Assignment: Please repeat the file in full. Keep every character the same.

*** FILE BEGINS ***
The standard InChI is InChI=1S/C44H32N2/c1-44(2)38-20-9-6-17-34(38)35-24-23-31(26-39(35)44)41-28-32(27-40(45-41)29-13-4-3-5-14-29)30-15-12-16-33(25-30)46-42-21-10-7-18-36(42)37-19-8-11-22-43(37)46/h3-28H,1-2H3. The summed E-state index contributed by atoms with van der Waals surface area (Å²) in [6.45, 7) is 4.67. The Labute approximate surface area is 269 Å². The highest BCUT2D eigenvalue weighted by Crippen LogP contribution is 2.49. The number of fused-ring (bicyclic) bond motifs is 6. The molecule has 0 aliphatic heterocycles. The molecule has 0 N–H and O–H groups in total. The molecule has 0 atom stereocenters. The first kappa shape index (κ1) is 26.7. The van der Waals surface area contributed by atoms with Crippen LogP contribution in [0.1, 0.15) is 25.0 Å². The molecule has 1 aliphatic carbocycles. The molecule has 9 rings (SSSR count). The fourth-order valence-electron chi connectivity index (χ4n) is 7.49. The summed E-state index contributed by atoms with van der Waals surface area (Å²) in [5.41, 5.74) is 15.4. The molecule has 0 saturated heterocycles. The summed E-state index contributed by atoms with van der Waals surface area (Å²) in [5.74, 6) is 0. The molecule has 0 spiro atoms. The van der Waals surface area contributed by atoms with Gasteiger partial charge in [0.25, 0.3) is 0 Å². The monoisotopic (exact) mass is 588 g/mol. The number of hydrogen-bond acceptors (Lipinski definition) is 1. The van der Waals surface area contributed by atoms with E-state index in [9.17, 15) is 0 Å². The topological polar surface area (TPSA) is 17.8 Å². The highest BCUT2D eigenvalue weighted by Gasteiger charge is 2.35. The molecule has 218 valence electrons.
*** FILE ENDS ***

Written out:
The standard InChI is InChI=1S/C44H32N2/c1-44(2)38-20-9-6-17-34(38)35-24-23-31(26-39(35)44)41-28-32(27-40(45-41)29-13-4-3-5-14-29)30-15-12-16-33(25-30)46-42-21-10-7-18-36(42)37-19-8-11-22-43(37)46/h3-28H,1-2H3. The summed E-state index contributed by atoms with van der Waals surface area (Å²) in [6.45, 7) is 4.67. The Labute approximate surface area is 269 Å². The highest BCUT2D eigenvalue weighted by Crippen LogP contribution is 2.49. The number of fused-ring (bicyclic) bond motifs is 6. The molecule has 0 aliphatic heterocycles. The molecule has 0 N–H and O–H groups in total. The molecule has 0 atom stereocenters. The first kappa shape index (κ1) is 26.7. The van der Waals surface area contributed by atoms with Crippen LogP contribution in [0.1, 0.15) is 25.0 Å². The molecule has 1 aliphatic carbocycles. The molecule has 9 rings (SSSR count). The fourth-order valence-electron chi connectivity index (χ4n) is 7.49. The summed E-state index contributed by atoms with van der Waals surface area (Å²) in [5.41, 5.74) is 15.4. The molecule has 0 saturated heterocycles. The summed E-state index contributed by atoms with van der Waals surface area (Å²) in [5.74, 6) is 0. The molecule has 0 spiro atoms. The van der Waals surface area contributed by atoms with Gasteiger partial charge in [0.25, 0.3) is 0 Å². The monoisotopic (exact) mass is 588 g/mol. The number of hydrogen-bond acceptors (Lipinski definition) is 1. The van der Waals surface area contributed by atoms with E-state index in [9.17, 15) is 0 Å². The topological polar surface area (TPSA) is 17.8 Å². The highest BCUT2D eigenvalue weighted by Gasteiger charge is 2.35. The molecule has 218 valence electrons.